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NEWS: World Water Congress sees profit in water

GLOBE-Net, a news source for ‘market intelligence on the environmental business market in Canada and around the world’, carries a press release today that states, “Next month (September 19-24) thousands of people from around the world will gather (at the World Water Congress & Exhibition) in Montreal to deal with one of humanity’s most pressing challenges – access to safe drinking water.”

As noted on the International Water Association’s webpage for the congress, the sponsors of this gathering include Suez Environnement, Veolia Water, the Oil Sands Developers Group, and Environment Canada. A keynote speaker at the congress will be Pedro Pablo Errázuriz, Chairman of Essbio, Esval, Saesa and Frontel in Chile, private water companies that are partly owned by the Ontario Teachers Pension Plan (see http://canadians.org/campaignblog/?p=2989).

The press release continues, “One undeniable fact business leaders should note is that access to clean water creates enormous challenges for business survival, but enormous opportunities for profit as well. …Global water scarcity is an emerging risk factor that all companies must deal with and a reality that investors and shareholders should weigh before making important financial decisions. Prices for water worldwide rose last year by 10 percent, well above inflation rates, and this trend is expected to continue. Businesses in every sector will be affected by increased costs and supply scarcity. Failure to plan accordingly could spell disaster for many companies. The other reality which business leaders should note is that scarcity of vital natural resource as vital as water engenders competition, and competition means there are winners and losers.”

Deeper into the press release it is noted that, “Partnerships with the public sector institutions or with nongovernmental organizations (NGOs) are also part of the tool kits that progressive companies are developing. These may seem unorthodox solutions in the traditional business sense, but they are ultimately market oriented and demand driven. One innovative approach recently put forward as a way to help cash-strapped governments provide water reuse and protection infrastructure is to set up exchanges that would facilitate trading in water pollution credits. Like carbon trading, water trading would allow heavy users/polluters of water to meet a mandated limit, either by reducing their discharges or by purchasing credits tied to reductions achieved elsewhere in the watershed, such as by farmers, forest owners, or wastewater treatment plants.”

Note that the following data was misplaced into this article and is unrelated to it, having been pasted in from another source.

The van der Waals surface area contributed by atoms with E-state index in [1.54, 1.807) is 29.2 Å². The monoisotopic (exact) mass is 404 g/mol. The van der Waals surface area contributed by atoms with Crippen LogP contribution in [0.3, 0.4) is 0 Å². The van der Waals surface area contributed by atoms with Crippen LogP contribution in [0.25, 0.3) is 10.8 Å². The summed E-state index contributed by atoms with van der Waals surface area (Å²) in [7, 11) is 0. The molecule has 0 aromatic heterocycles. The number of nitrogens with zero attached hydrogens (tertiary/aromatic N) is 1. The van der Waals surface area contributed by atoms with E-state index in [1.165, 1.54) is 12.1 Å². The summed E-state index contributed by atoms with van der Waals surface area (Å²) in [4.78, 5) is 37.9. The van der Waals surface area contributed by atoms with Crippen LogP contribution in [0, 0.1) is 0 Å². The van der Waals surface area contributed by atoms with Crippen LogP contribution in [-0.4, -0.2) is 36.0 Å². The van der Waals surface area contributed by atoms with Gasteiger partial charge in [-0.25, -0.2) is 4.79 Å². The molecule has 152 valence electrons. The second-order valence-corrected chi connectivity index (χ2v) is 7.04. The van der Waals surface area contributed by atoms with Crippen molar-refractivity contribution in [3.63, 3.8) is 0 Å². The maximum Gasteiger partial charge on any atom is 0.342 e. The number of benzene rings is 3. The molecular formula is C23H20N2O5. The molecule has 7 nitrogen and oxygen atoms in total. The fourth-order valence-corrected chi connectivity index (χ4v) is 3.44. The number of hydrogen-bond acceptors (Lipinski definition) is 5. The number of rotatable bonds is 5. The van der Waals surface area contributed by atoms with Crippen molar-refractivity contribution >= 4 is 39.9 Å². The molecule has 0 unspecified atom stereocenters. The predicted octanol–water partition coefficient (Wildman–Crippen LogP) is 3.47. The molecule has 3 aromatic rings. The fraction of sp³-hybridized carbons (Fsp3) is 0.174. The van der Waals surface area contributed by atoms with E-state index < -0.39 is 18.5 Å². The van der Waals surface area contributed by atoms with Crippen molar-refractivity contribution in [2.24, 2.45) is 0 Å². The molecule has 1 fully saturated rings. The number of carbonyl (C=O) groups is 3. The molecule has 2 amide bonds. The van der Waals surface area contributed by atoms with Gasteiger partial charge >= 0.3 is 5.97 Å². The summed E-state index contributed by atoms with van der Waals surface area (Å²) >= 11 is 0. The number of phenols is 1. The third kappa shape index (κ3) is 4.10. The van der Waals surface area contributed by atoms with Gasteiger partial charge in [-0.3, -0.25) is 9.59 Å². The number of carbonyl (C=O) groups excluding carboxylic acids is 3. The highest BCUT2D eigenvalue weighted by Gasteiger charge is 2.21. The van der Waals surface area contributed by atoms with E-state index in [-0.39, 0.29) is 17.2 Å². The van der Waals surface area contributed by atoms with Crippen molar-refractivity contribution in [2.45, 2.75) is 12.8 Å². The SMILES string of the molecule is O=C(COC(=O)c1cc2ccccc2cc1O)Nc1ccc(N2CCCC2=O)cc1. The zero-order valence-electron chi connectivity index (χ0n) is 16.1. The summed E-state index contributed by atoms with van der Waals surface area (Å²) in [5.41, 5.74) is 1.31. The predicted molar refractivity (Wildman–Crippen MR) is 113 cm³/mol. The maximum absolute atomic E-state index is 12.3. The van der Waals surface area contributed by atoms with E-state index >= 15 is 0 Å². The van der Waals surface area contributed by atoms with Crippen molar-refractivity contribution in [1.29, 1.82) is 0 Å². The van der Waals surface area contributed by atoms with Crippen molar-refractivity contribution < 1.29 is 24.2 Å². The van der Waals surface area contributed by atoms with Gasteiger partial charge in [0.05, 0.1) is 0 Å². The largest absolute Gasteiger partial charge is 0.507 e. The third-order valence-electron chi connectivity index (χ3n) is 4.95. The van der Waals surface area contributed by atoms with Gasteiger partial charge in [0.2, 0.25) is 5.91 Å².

In a section of this press release on cities, it says, “The associated business opportunities involve wastewater treatment and transportation systems for domestic, industrial and municipal effluents and storm water; water treatment technologies, including wastewater reuse and recycling; water distribution systems; technologies that track water pollutants; hazardous wastes monitoring and control; and management systems that cover all aspects of water quality protection. Putting a dollar value on the costs and potential profits associated with maintaining urban water systems is a speculative venture at best. The Alliance for Water Efficiency pegs the size of the total global water market at US$360 billion, and forecasts it to rise to US$1.6 trillion in 10 years. Much of this market is concentrated in or near urban centers. According to a 2008 Alliance for Water Efficiency report Canada’s existing municipal water infrastructure deficit stands at US$31 billion.”

The press release concludes with asking “how profitable is water?” The answer – “As one market analyst notes, as global clean water resources continue to be stressed driving-up the costs, companies involved in developing critical clean water technologies and services necessary to sustain life will benefit in comparison to other investment sectors by superior profits and growth. In terms of market performance, this analyst notes over the past five years, the Dow Jones U.S. Water Index (US$DJUSWU) has surged over 80%. Since the beginning of 2007, it’s outperformed the S&P 500 by over 20% – not including the hefty dividends many water related companies pay. According to a Global Summit Management report, ‘Water Investors who parked money in water utilities for a 10-year period were even happier, scooping a massive 446% gain from 1995 to 2005, while the S&P 500 earned about 9% over the same period.'”

Professor Peter Jones, the president of the World Water Congress, says that next month’s World Water Congress will provide “an opportunity to check where Canada stands on the global scale and how we can move forward to address global water challenges.”

The Council of Canadians will be organizing an intervention related to the World Water Congress. More details to come.

The press release is at http://www.environmental-expert.com/resultEachPressRelease.aspx?cid=23745&codi=191488&lr=1. The World Water Congress website is at http://www.iwa2010montreal.org/index.asp. The congress’ sponsors are noted at http://www.iwa2010montreal.org/our-sponsors.asp.